In 2012, an estimated 227,000 women in the United States were diagnosed with breast cancer, and about 40,000 died from this disease. Despite decades of research, the number of breast cancer cases continues to climb.
To address this growing public health problem, the Interagency Breast Cancer and Environmental Research Coordinating Committee released a report on Feb. 12 that calls for strategies aimed at prevention of this disease.
Just two days later, the George Washington University School of Public Health and Health Services, together with the Breast Cancer Fund and the H. John Heinz III Center for Science, Economics and the Environment, held a forum to discuss the groundbreaking report and roll out a roadmap for a new beginning -- one focused on environmental risk factors.
Here are some highlights about the report and from the forum, which was held Feb. 14 on the GW campus in Washington, D.C.
"The report is crystal clear: Federal research and programs focused on preventing breast cancer need as much attention as treatment and a cure," said Jeanne Rizzo, co-chair of the committee that released the report and president and CEO of the Breast Cancer Fund. In 2008, the U.S. Department of Health and Human Services appointed a panel of experts including Rizzo to review the scientific research on breast cancer and the environment. The panel concluded that environmental factors increase the risk of breast cancer and urged the United States to put a far greater priority on reducing that risk.
As the dean of SPHHS, I gave the opening remarks at the forum, the first public discussion of the new report. I noted that while advances in detection and therapy are incredibly important, this report and the public health community must now focus on preventing this disease, which affects one out of eight women in their lifetime.
The panel of experts assembled at the GW forum last week started to do just that. They included Linda Birnbaum, Ph.D., director of the National Institute of Environmental Health Sciences, who noted that obesity, radiation exposure and chemicals in the environment all may increase a woman's chances of developing breast cancer.
In my own career as an environmental health scientist, I have been very concerned about studies suggesting that the timing of exposure to such risk factors may amplify the risk. Researchers have identified windows of susceptibility -- including fetal development, puberty, pregnancy, and menopause -- when environmental exposures are most likely to trigger breast cancer down the line.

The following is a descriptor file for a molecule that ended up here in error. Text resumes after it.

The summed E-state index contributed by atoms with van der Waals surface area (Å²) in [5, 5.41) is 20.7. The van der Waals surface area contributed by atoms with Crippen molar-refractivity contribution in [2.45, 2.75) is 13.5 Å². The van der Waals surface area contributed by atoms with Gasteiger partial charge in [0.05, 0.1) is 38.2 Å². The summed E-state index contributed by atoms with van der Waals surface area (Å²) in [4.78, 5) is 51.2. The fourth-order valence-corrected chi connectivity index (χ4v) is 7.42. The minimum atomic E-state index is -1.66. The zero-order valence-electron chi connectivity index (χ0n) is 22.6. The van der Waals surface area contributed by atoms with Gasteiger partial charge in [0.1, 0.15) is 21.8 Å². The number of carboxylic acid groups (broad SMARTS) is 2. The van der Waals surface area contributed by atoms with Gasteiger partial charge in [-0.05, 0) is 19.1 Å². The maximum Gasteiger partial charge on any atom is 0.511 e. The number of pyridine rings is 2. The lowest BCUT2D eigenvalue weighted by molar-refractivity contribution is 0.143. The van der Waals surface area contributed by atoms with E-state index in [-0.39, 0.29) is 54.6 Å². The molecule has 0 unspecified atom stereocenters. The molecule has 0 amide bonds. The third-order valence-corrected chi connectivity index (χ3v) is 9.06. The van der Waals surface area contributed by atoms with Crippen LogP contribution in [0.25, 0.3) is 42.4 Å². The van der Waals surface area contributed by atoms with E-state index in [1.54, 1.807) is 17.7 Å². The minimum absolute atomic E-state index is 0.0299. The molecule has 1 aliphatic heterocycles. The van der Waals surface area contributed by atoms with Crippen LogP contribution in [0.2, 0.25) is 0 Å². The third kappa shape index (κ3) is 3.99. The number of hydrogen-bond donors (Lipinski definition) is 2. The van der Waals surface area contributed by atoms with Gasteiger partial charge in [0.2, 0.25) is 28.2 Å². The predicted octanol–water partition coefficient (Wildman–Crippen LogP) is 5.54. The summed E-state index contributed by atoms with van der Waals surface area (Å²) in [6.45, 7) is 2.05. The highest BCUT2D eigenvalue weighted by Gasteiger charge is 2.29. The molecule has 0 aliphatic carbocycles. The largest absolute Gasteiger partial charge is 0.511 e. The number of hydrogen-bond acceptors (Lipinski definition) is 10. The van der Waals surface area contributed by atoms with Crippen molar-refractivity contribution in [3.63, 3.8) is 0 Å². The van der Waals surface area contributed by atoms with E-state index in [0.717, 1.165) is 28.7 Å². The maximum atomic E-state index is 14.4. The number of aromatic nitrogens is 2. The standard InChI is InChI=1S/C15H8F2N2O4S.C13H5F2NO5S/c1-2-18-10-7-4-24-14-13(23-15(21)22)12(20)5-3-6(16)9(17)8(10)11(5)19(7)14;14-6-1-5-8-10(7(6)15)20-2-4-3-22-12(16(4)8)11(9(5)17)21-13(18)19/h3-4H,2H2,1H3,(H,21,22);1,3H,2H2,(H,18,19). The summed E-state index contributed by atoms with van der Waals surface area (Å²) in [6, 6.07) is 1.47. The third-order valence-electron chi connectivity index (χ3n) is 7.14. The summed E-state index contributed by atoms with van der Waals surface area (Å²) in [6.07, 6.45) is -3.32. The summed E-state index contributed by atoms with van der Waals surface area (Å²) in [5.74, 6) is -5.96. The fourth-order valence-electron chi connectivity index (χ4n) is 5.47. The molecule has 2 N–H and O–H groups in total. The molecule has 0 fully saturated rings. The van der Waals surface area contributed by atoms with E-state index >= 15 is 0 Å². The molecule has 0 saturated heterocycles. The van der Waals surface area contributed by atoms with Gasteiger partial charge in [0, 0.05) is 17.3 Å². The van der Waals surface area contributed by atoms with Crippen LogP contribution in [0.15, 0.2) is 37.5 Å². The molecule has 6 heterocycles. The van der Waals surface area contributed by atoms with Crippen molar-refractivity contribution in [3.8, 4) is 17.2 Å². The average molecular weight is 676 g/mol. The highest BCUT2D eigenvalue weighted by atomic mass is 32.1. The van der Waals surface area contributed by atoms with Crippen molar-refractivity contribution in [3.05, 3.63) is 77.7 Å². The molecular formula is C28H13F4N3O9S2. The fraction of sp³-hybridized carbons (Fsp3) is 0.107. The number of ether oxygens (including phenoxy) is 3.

Other speakers at the event included Conn Nugent, the president of the Heinz Center, and Florence Williams, the author of the best-selling book Breasts: A Natural and Unnatural History.
Ms. Williams pointed out that chemicals found in nail polish, plastic and other consumer products accumulate in the body and especially in fatty breast tissue. Many of these chemicals have been banned as potential cancer-causing agents in Europe but are still found in household products sold in the United States. The new report calls for a ramped up pace and funding for research aimed at finding out what causes breast cancer and then studying interventions that might lower the risk.
During my 30-year tenure as a public health scientist, including the years I spent at the U.S. Environmental Protection Agency, I have seen incredible progress in identifying potentially-toxic chemicals in the environment. Yet there is still so much we do not know about the risk factors for cancer, especially breast cancer. For example, some studies suggest that exposure to endocrine-disrupting chemicals early in life might actually increase the risk of developing breast cancer years later. We know that endocrine-disrupting chemicals, some of which are found in cosmetics, mimic female hormones in the body, but we do not know precisely how they might increase the risk of cancer.
This report notes that the U.S. historically has not put enough effort, including funding, into trans-disciplinary research. As the dean of a major school of public health, I think this report lays out a bold new way to approach breast cancer. But as the mother of a 16-year-old daughter, I believe the recommendations represent nothing short of an urgent call to action.
We are all exposed to environmental factors that might ratchet up the risk of cancer. This report offers all of us the hope of staving off a substantial number of breast cancer cases in the coming decades. It was heartening to learn that the National Institute of Environmental Health Sciences and its director, Dr. Birnbaum, are stepping up to the plate, but we will realize that goal only if we all work together to make sure the report's recommendations are put in place -- soon.
For more by Lynn R. Goldman, click here.
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